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Five Snowmobile Maintenance Tasks to Help Reduce Breakdowns
Imagine being out in the wilderness with your snowmobile. You're having fun but a whopper of a storm is on the way. So you decide to turn around and head for home. As you attempt to do just that, the snowmobile experiences mechanical problems. The problems are so severe that you eventually find yourself stranded in the wilderness.
Not a happy scenario, right? Well, thankfully, you can reduce the risk of that happening to you by properly maintaining your sled during the winter season.
Here's a look at five things you should check before hitting the trail:
1. Check the Recoil Starter Rope
Before heading out on a run it is always a good idea to check your snowmobile's recoil starter rope for fraying or other potential problems. After all, without it you'll have a heck of a time trying to start your sled.
2. Check the Drive Belt
When you are giving your snowmobile's drive belt the once over, be on the lookout for signs of shredding and flat spots. Either one could cause your drive belt to fail and leave you hoofing it through the snow. It could also cause additional problems should the sheared off pieces find their way into your sled's clutch or other sensitive areas. You'll also want to make sure that the drive belt fits properly and the pulleys are in working order.
3. Check the Battery
The backcountry is no place to discover that your snowmobile's battery is dead. Therefore, it is a good idea to periodically check the battery's electrical connections and its voltage level. You may also want to check the battery's electrolyte levels and remove any grimy build up.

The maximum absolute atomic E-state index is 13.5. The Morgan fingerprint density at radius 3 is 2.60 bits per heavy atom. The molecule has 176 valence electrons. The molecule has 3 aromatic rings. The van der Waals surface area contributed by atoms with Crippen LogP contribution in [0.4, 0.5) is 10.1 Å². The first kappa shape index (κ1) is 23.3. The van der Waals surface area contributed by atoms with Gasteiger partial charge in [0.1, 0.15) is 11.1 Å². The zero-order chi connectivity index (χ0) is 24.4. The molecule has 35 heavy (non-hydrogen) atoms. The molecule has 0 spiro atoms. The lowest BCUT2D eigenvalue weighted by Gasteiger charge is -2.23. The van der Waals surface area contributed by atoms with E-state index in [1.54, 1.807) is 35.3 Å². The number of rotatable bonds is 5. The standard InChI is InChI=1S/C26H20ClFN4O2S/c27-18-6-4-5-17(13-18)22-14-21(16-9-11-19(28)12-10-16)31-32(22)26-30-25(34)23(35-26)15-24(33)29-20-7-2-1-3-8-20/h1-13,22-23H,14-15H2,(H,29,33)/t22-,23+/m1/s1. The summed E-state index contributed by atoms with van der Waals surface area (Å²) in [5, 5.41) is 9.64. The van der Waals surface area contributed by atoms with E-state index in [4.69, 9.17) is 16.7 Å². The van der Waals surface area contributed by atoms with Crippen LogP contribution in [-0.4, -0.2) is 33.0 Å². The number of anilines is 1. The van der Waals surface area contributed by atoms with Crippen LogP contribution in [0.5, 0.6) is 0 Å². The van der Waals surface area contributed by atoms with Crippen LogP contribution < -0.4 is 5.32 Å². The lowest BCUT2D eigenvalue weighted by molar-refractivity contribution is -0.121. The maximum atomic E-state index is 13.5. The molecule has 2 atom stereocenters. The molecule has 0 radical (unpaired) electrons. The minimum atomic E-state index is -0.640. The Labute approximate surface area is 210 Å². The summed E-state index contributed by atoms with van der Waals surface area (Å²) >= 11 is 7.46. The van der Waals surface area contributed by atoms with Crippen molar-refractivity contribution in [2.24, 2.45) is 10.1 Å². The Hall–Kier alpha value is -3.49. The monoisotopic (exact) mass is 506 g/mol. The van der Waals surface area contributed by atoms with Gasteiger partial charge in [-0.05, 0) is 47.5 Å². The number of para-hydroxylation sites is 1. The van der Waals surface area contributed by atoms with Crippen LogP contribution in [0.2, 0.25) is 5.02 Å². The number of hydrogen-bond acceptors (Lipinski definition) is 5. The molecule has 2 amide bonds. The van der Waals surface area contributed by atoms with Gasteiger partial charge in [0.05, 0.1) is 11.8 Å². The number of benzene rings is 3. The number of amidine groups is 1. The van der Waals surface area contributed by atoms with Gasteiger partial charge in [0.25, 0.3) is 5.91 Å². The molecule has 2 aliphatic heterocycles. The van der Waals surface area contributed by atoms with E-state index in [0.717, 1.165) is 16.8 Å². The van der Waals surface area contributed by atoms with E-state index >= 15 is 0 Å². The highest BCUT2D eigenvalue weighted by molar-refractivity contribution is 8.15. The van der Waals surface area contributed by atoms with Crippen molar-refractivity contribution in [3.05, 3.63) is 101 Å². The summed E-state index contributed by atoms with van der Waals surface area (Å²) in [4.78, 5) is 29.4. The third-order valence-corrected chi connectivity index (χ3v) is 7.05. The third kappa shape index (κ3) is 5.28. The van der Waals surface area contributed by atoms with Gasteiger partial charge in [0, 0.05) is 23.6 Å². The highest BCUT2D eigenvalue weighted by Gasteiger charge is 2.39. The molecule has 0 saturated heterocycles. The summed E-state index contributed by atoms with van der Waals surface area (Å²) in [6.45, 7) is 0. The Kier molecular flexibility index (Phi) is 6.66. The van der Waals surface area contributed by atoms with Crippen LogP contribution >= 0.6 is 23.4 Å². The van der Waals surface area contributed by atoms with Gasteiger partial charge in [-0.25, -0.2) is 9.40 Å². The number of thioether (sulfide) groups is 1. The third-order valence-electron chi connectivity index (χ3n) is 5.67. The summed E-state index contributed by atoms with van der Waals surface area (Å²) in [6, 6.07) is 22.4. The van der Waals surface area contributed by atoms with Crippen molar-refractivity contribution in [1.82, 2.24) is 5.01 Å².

4. Check the Track
Examine your sled's track for wear and tear. Make sure that the studs are not showing through, the clips are in working order, and that all the lug nuts are properly tightened. This is important to do because worn tracks could give you problems when it comes to stopping. In addition, broken or bent clips could cause the track to derail or cause damage to the sliders.
5. Check the Spark Plugs
Properly working spark plugs are essential for achieving optimal fuel efficiency as well as starting your sled's engine. You'll want to examine the spark plug's firing end for deposits, fouling, melting, and breakage. It is also a good idea to check the color of the spark plug's firing end. Examining the spark plugs can also tell you a lot about your snowmobile's overall condition. For example, fouled spark plugs could indicate that you are using the wrong oil to fuel ratio, and new spark plugs that don't spark could indicate that there is a problem with your sled's electrical system.
Killeen Gonzalez enjoys winter sports with her family and has traveled extensively.
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